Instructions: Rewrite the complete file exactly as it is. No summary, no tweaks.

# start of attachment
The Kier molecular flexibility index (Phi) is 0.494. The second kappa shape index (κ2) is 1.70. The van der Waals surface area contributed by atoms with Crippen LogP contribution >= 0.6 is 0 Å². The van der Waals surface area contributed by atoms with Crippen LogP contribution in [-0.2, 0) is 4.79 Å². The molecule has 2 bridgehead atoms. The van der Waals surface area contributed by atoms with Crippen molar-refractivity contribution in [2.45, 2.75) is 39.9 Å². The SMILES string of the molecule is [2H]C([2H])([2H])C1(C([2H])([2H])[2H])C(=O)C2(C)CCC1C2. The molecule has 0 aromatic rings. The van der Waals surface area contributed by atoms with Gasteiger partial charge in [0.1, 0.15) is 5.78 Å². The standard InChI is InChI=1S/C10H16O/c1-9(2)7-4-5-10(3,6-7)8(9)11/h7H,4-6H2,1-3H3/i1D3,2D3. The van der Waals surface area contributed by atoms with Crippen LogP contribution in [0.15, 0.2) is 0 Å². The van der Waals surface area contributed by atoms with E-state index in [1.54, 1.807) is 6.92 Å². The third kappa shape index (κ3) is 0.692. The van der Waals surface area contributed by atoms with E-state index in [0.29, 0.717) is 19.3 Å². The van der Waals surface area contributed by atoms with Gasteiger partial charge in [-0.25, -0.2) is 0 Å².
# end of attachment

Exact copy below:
The Kier molecular flexibility index (Phi) is 0.494. The second kappa shape index (κ2) is 1.70. The van der Waals surface area contributed by atoms with Crippen LogP contribution >= 0.6 is 0 Å². The van der Waals surface area contributed by atoms with Crippen LogP contribution in [-0.2, 0) is 4.79 Å². The molecule has 2 bridgehead atoms. The van der Waals surface area contributed by atoms with Crippen molar-refractivity contribution in [2.45, 2.75) is 39.9 Å². The SMILES string of the molecule is [2H]C([2H])([2H])C1(C([2H])([2H])[2H])C(=O)C2(C)CCC1C2. The molecule has 0 aromatic rings. The van der Waals surface area contributed by atoms with Gasteiger partial charge in [0.1, 0.15) is 5.78 Å². The standard InChI is InChI=1S/C10H16O/c1-9(2)7-4-5-10(3,6-7)8(9)11/h7H,4-6H2,1-3H3/i1D3,2D3. The van der Waals surface area contributed by atoms with Crippen LogP contribution in [0.15, 0.2) is 0 Å². The van der Waals surface area contributed by atoms with E-state index in [1.54, 1.807) is 6.92 Å². The third kappa shape index (κ3) is 0.692. The van der Waals surface area contributed by atoms with E-state index in [0.29, 0.717) is 19.3 Å². The van der Waals surface area contributed by atoms with Gasteiger partial charge in [-0.25, -0.2) is 0 Å².